So I did what I always do when I can’t find the story I want to read. I wrote it myself!
Obviously, human-vampire relationships and romances are commonplace now, but when I first started A Taste of Blood Wine, it was something quite fresh and unusual. My shy heroine Charlotte meets the devastatingly gorgeous, enigmatic Karl. At first he terrifies her, then gradually he begins to fascinate her…
The three books – A Taste of Blood Wine, A Dance in Blood Velvet, and The Dark Blood of Poppies – were first published in the UK by Pan Macmillan. They went out of print for a number of years, despite many plaintive emails from readers who wanted them and couldn’t find them. In fact I was just on the point of reissuing the series myself, when Titan Books stepped in and republished them in gorgeous new covers. I’m also writing a brand new fourth one, The Dark Arts of Blood. If you look at my website, www.fredawarrington.com, you’ll find all the details.
2) The early ‘20s is an unusual time period to experience as a vampire novel setting. What made you choose this era?
When I wrote the earliest version of A Taste of Blood Wine I actually set it in the 18th century! Later, when I came to rewrite it, I found that time period too Georgette Heyer-ish. I wanted something more modern – so my characters could zoom around in cars if need be! – but not too modern. I settled on the 1920s as a period that had not been overused, a decade with a perfect blend of old and new. You’ve got the Edwardian world morphing into the modern world, scientific advances being made, women starting to achieve emancipation. It’s a period of glamour, but also of horror, because the shadow of the First World War still hangs over everything. The social changes of the ‘20s mirror the internal journey that Charlotte makes as she develops from being a shy, suppressed individual into becoming her true self.
3) What lies in store for us in the sequels to A Taste of Blood Wine?
Ooh, without giving too much away… For a start, I couldn’t drag out the “will-she, won’t-she” tension of whether Charlotte will become a vampire over three or four books. In fact it never occurred to me to do so, because I wrote the first book as a one-off. So A Dance in Blood Velvet begins to explore the complications and difficulties of actually being a vampire. Not least the pain of leaving her family behind – every choice my characters make carries a price, and I’d also like to point out that these are vampires who are NOT AFRAID TO BE VAMPIRES! No abstinence or living on animal blood for them!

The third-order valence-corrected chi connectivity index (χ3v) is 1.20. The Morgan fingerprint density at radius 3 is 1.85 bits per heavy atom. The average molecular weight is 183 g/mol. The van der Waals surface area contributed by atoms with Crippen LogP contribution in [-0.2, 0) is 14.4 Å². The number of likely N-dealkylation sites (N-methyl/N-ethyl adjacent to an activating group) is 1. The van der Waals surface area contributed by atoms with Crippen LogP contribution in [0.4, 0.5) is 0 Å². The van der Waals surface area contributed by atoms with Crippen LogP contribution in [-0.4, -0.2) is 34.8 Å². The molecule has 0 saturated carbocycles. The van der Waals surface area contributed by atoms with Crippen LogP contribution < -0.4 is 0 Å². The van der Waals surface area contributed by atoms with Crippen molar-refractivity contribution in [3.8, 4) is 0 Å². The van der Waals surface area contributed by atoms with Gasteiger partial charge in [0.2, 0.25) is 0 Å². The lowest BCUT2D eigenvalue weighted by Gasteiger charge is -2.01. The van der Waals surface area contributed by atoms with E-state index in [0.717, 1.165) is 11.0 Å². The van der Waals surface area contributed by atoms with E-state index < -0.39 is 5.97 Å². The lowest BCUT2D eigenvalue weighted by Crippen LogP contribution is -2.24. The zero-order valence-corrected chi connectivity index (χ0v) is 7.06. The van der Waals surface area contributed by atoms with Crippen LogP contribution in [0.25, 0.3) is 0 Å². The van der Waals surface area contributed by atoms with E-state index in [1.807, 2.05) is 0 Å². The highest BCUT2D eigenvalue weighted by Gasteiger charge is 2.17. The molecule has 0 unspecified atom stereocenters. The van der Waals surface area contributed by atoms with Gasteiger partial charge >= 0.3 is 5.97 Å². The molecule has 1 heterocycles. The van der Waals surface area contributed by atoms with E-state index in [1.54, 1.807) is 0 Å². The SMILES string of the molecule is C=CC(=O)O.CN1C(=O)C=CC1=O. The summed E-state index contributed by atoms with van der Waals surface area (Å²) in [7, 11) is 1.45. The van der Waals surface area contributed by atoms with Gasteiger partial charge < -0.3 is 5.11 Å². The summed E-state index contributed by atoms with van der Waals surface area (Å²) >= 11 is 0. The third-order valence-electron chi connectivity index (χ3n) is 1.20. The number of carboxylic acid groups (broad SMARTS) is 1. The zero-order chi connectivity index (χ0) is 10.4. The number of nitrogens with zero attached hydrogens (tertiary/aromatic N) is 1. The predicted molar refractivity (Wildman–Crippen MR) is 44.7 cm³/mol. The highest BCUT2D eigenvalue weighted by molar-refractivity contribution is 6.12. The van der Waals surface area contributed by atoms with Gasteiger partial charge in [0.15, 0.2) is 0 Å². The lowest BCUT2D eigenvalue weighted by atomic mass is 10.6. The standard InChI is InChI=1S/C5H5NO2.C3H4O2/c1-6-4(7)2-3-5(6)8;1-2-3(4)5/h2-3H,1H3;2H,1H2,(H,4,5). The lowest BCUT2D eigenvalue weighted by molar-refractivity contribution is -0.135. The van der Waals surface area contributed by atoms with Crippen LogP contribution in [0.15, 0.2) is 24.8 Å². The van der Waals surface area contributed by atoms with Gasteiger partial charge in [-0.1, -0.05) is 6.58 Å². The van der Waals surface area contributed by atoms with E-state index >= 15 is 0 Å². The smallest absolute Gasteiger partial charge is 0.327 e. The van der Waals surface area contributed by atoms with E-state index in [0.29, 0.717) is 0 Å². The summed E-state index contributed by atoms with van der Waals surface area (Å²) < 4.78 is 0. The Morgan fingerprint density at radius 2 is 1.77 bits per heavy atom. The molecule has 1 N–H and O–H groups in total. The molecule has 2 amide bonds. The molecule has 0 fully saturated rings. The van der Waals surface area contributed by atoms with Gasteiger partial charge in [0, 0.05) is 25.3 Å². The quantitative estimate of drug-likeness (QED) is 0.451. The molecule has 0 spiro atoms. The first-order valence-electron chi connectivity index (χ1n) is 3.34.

So just to give a flavour – an old flame of Karl’s intrudes unexpectedly into their new life, in such a wretched state that Karl can’t abandon her. Feeling insecure and rejected, Charlotte becomes fascinated and then disastrously obsessed by a prima ballerina, Violette Lenoir. However, Violette has secrets of her own, not least a mystical connection with the dark goddess Lilith. There’s also a pair of rival occultists in the mix – very much in keeping with trends of the 1920s! – who really stir things up for Karl and Charlotte.
As for book three, The Dark Blood of Poppies, that will be issued in May 2014 in the UK and October 2014 in the USA. You can see the cover on my website, it’s stunning – all blood-red and “Black Swan” style gothic gorgeousness! Anyway – it continues the story of Karl, Charlotte and Violette, and also introduces a different flavour of vampire-human romance in the form of the bitter, twisted vampire Sebastian, and the warm, passionate, but equally-screwed-up-in-a-different-way American beauty Robyn. If you want power struggles, tragic romance, painful voyages of self-discovery, sex, death and general mayhem, look no further!